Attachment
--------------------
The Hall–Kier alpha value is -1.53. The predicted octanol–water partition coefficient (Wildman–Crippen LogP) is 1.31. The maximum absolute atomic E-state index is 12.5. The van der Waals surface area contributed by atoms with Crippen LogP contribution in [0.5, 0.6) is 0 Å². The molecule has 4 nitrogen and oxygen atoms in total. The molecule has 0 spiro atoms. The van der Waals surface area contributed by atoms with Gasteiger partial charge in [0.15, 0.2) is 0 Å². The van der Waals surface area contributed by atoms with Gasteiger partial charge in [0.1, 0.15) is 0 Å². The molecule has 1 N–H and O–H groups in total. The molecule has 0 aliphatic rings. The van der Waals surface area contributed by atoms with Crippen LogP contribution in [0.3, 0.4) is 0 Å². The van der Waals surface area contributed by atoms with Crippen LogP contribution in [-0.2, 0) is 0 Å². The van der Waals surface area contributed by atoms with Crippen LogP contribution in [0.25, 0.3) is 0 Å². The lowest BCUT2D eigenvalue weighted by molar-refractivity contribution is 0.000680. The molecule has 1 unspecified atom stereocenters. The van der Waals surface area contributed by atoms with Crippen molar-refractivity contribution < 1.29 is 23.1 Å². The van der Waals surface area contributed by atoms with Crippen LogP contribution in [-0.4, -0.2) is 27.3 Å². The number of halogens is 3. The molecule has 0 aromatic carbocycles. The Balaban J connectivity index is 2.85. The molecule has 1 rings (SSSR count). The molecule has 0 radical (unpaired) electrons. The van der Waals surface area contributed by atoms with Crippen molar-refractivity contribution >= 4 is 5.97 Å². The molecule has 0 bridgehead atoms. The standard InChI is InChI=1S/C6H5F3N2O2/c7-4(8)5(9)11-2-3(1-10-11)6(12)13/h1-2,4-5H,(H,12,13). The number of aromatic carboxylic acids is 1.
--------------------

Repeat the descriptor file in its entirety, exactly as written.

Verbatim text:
The Hall–Kier alpha value is -1.53. The predicted octanol–water partition coefficient (Wildman–Crippen LogP) is 1.31. The maximum absolute atomic E-state index is 12.5. The van der Waals surface area contributed by atoms with Crippen LogP contribution in [0.5, 0.6) is 0 Å². The molecule has 4 nitrogen and oxygen atoms in total. The molecule has 0 spiro atoms. The van der Waals surface area contributed by atoms with Gasteiger partial charge in [0.15, 0.2) is 0 Å². The van der Waals surface area contributed by atoms with Gasteiger partial charge in [0.1, 0.15) is 0 Å². The molecule has 1 N–H and O–H groups in total. The molecule has 0 aliphatic rings. The van der Waals surface area contributed by atoms with Crippen LogP contribution in [0.3, 0.4) is 0 Å². The van der Waals surface area contributed by atoms with Crippen LogP contribution in [-0.2, 0) is 0 Å². The van der Waals surface area contributed by atoms with Crippen LogP contribution in [0.25, 0.3) is 0 Å². The lowest BCUT2D eigenvalue weighted by molar-refractivity contribution is 0.000680. The molecule has 1 unspecified atom stereocenters. The van der Waals surface area contributed by atoms with Crippen molar-refractivity contribution < 1.29 is 23.1 Å². The van der Waals surface area contributed by atoms with Crippen LogP contribution in [-0.4, -0.2) is 27.3 Å². The number of halogens is 3. The molecule has 0 aromatic carbocycles. The Balaban J connectivity index is 2.85. The molecule has 1 rings (SSSR count). The molecule has 0 radical (unpaired) electrons. The van der Waals surface area contributed by atoms with Crippen molar-refractivity contribution >= 4 is 5.97 Å². The molecule has 0 bridgehead atoms. The standard InChI is InChI=1S/C6H5F3N2O2/c7-4(8)5(9)11-2-3(1-10-11)6(12)13/h1-2,4-5H,(H,12,13). The number of aromatic carboxylic acids is 1.